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Bring a little DIY style to your home's decor with any (or all!) of these nine projects, all with step-by-step instructions. Plus, there's nothing difficult here: every single project employs easy-to-find supplies and straightforward techniques you can use again and again.
Get the look of mercury glass with this simple DIY technique. You will need:
Wash glass votive or vase with soap and water; dry. Spray water on inside of glass.
While still wet, lightly spray inside of glass with mirrorlike spray paint. Holding onto the outside of the glass, swirl the paint around the inside until the entire interior is coated.
Place glass upside down on newspaper or a paper plate; let dry. Repeat process with water and paint four to five times or until satisfied with the effect.
Watch and learn how to make artwork from a suprising medium: vegetables!
Add a little wow to white dinner napkins with watercolor. You will need:
Project Note: For thinner stripes than those shown here, use a round paintbrush.
Metallics are hot right now. See the DIY trick to bring the look into your home.
Note: We used 4-1/2-inch wide strips of fabric. Cut fabric strips into 12 inch lengths. Sew a 1/2 inch hem on one long side and sew a 1/2 inch hem on each of the short sides. Then hand-sew a loose running stitch along the raw edge (pictured).
Pull one end of thread to gather fabric into a circle. These are loose, freestyle rosettes, so you don't need to create a tight circle.
Stitch the center of the rose to hold its
shape. Place the rosettes onto curtain, pillow, or the object you are embellishing; stitch in place to secure.
Display your favorite photos with heartfelt flair with this unique presentation. You will need:
Gather materials and dilute crafts paint (4 tablespoons) with water (1 tablespoon) to create a wash.
Use a foam paintbrush to apply the wash to the front and sides of one wood block. Repeat the process with other blocks and colors.
When all the blocks are dry, mount the photos using spray adhesive. Gently press each photo onto the painted side of each block.
Lay out your pattern on the floor. We arranged 24 wood blocks into a heart shape. Use removable adhesive strips to attach the blocks to the wall.
Enliven a boring pillow with a stenciled motif. Find a favorite motif, or re-create this look with our free butterfly template.
You will need:
• Seagrass or other fabric pillow cover
• Fabric marker
• Butterfly template (click here to download)
Print and cutout your desired template. If you're going to do a repeat, plan the design before you start stenciling.
Place the pillow cover on flat surface. (If you are concerned about the marker bleeding through to the other side, place an old magazine inside the cover.) Position template on top of cover as desired, and trace around the template with a fabric marker. Remove the template and fill in body with marker. (If you're using our butterfly template, freehand draw the antennae.)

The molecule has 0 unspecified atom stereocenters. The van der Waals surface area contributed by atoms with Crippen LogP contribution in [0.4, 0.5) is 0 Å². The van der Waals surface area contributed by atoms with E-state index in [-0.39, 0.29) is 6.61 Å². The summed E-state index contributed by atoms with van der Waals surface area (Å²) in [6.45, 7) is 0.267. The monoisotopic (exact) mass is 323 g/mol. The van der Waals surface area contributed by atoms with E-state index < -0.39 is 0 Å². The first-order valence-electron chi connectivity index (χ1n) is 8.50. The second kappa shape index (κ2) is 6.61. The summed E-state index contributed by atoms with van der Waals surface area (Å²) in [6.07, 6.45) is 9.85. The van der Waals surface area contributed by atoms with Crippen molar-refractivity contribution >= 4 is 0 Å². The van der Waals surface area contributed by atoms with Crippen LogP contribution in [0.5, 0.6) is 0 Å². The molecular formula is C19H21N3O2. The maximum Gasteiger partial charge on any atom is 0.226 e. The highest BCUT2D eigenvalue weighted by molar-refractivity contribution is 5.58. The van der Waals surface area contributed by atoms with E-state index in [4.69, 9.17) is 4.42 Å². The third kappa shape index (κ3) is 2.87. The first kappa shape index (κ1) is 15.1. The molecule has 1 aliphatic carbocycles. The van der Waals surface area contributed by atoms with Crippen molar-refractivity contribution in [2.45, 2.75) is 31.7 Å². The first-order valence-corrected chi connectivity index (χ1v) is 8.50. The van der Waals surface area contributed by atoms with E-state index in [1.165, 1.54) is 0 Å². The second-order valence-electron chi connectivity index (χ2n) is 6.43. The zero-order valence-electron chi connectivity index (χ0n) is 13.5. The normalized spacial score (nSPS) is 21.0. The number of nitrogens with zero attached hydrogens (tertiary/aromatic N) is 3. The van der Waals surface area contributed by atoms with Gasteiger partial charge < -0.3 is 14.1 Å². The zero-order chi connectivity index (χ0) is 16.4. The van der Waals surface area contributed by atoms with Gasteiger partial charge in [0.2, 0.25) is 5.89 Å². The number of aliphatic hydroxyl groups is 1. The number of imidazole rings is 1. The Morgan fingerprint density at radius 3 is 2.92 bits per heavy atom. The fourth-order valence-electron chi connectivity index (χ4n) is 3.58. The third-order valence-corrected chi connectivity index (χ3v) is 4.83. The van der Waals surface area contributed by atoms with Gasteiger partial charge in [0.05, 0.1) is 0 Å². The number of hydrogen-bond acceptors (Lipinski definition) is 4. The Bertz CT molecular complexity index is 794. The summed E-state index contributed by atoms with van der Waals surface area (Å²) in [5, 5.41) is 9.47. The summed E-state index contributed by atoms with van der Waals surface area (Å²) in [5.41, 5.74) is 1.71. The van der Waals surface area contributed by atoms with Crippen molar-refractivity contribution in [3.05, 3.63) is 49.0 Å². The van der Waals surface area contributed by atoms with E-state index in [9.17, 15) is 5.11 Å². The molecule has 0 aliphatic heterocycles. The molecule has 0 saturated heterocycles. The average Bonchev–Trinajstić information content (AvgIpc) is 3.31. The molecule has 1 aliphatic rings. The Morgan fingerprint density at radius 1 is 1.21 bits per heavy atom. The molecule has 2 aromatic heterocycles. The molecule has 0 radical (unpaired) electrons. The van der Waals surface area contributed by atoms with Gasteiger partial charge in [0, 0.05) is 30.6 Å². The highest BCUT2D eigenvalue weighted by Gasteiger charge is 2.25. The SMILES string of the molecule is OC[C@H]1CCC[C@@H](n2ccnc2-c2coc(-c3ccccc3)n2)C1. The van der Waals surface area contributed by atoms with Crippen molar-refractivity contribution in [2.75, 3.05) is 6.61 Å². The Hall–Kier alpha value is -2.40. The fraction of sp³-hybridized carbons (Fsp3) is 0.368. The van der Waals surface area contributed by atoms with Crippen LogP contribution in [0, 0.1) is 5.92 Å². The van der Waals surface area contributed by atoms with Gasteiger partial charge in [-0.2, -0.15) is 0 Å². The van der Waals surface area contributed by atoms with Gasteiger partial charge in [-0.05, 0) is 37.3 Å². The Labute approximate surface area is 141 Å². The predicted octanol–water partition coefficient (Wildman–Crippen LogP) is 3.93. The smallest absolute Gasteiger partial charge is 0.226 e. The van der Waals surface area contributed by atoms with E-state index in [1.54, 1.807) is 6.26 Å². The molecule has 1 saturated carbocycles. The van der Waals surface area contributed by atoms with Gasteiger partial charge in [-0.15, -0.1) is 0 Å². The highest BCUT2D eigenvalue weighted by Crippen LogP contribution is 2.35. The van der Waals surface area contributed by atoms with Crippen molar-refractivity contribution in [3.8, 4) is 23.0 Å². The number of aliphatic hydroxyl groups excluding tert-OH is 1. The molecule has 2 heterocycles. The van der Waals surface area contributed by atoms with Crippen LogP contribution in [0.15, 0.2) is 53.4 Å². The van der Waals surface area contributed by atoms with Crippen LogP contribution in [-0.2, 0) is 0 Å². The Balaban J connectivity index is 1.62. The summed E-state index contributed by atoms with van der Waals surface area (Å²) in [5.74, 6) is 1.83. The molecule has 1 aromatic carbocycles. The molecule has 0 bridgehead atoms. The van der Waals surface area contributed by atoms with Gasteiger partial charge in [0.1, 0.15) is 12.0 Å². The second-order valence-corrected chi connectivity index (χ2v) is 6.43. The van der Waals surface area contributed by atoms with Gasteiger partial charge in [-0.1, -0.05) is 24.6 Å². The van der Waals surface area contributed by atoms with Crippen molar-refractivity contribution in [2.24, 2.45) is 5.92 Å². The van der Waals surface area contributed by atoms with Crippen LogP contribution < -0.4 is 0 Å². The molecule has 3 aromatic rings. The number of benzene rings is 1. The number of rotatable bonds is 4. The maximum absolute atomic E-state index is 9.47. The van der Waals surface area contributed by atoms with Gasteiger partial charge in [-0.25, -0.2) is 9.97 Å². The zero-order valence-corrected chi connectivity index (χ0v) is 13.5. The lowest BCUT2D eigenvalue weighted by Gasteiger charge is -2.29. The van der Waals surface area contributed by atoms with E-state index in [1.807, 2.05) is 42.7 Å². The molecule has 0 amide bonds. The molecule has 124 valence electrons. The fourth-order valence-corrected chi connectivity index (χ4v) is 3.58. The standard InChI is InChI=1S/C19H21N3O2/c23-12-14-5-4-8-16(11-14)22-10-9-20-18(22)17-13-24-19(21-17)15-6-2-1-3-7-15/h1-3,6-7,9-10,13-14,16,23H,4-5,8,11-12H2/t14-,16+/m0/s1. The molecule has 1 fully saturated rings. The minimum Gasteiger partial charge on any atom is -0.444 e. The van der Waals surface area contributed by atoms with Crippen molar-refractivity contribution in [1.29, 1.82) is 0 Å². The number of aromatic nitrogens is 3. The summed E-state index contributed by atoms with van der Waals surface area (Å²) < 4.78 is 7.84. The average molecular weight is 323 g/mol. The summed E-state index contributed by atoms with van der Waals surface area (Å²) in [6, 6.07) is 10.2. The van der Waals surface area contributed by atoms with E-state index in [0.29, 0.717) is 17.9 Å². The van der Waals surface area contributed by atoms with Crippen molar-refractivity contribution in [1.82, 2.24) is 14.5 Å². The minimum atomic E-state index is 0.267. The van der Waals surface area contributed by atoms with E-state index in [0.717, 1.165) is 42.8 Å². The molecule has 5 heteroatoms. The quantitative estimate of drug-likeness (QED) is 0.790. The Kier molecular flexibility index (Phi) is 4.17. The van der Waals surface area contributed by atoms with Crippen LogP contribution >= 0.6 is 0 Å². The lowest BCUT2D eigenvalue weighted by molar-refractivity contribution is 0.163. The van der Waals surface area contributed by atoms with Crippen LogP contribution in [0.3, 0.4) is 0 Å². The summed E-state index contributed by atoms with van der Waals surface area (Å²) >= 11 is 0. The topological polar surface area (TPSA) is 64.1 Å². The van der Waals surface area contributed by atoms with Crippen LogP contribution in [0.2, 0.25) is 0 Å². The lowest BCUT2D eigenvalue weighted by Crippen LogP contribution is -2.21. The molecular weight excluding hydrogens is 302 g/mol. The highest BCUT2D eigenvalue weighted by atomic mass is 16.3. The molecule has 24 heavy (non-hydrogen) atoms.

Bring something a little different to your wall art with a mural-like background for plates, canvases, and more. Freehand-draw frames around objects, or try this technique that we used for the round white plate in this display. You will need:
Trace around plaque onto freezer paper. Fold the paper in half to check symmetry; cut out.
Position the pattern as desired on the
wall, and trace around it with a pencil.
Cover the pencil outline with a black king-size Sharpie marker.
Pencil another frame inside the existing one; mark over the pencil outline with the black Sharpie. Paint a wooden plate white; let dry. Draw a herringbone stripe on the plate with a metallic silver fine-point Sharpie, and mount it inside the wall frame using a sawtooth hanger.
If you're using a drawing or piece of child's art, scan the drawing into an image-editing program, then scale to desired size. Print the art onto ink-jet decal paper (avialable at crafts stores or online). Cut out the portion of the decal you want to transfer and soak in water unitl the backing begins to peel away and the paper starts to curl. In a well-ventilated space, coat the wood with turpentine.
While the turpentine is still wet, slide the decal onto the surface. When you're satisfied with placement, peel the backing away to reveal the translucent decal. Let it dry for several hours until the decal paper turns white again (the parts of the decal where there isn't any color or design will turn white, while the color of the design you are transferring will remain).
Paint the decal with a coat of oil-base polyurethane. The parts of the decal without any color or design will turn transparent again. Let the object dry completely.